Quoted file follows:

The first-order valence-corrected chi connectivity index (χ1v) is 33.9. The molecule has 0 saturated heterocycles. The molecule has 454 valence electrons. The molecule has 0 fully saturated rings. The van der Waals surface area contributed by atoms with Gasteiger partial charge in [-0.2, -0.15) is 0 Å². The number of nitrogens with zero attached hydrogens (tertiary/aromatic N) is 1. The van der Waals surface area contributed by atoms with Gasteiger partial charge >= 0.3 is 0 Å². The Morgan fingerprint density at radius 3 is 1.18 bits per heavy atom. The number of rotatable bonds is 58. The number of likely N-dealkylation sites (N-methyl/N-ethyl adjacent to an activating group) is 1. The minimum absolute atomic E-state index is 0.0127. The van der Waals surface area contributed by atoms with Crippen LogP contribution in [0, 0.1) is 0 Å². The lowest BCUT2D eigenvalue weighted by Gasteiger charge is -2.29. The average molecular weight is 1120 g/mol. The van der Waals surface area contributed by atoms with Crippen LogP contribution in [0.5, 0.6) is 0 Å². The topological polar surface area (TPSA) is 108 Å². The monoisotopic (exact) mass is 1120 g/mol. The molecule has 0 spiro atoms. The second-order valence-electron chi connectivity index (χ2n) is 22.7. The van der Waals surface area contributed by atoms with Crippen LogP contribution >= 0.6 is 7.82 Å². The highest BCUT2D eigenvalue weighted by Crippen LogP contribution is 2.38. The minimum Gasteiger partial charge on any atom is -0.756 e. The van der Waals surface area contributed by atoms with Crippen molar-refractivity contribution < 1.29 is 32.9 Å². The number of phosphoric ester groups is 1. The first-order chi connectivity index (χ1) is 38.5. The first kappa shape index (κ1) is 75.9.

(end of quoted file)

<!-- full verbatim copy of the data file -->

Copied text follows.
The first-order valence-corrected chi connectivity index (χ1v) is 33.9. The molecule has 0 saturated heterocycles. The molecule has 454 valence electrons. The molecule has 0 fully saturated rings. The van der Waals surface area contributed by atoms with Gasteiger partial charge in [-0.2, -0.15) is 0 Å². The number of nitrogens with zero attached hydrogens (tertiary/aromatic N) is 1. The van der Waals surface area contributed by atoms with Gasteiger partial charge >= 0.3 is 0 Å². The Morgan fingerprint density at radius 3 is 1.18 bits per heavy atom. The number of rotatable bonds is 58. The number of likely N-dealkylation sites (N-methyl/N-ethyl adjacent to an activating group) is 1. The minimum absolute atomic E-state index is 0.0127. The van der Waals surface area contributed by atoms with Crippen LogP contribution in [0, 0.1) is 0 Å². The lowest BCUT2D eigenvalue weighted by Gasteiger charge is -2.29. The average molecular weight is 1120 g/mol. The van der Waals surface area contributed by atoms with Crippen LogP contribution in [0.5, 0.6) is 0 Å². The topological polar surface area (TPSA) is 108 Å². The monoisotopic (exact) mass is 1120 g/mol. The molecule has 0 spiro atoms. The second-order valence-electron chi connectivity index (χ2n) is 22.7. The van der Waals surface area contributed by atoms with Crippen LogP contribution >= 0.6 is 7.82 Å². The highest BCUT2D eigenvalue weighted by Crippen LogP contribution is 2.38. The minimum Gasteiger partial charge on any atom is -0.756 e. The van der Waals surface area contributed by atoms with Crippen molar-refractivity contribution < 1.29 is 32.9 Å². The number of phosphoric ester groups is 1. The first-order chi connectivity index (χ1) is 38.5. The first kappa shape index (κ1) is 75.9.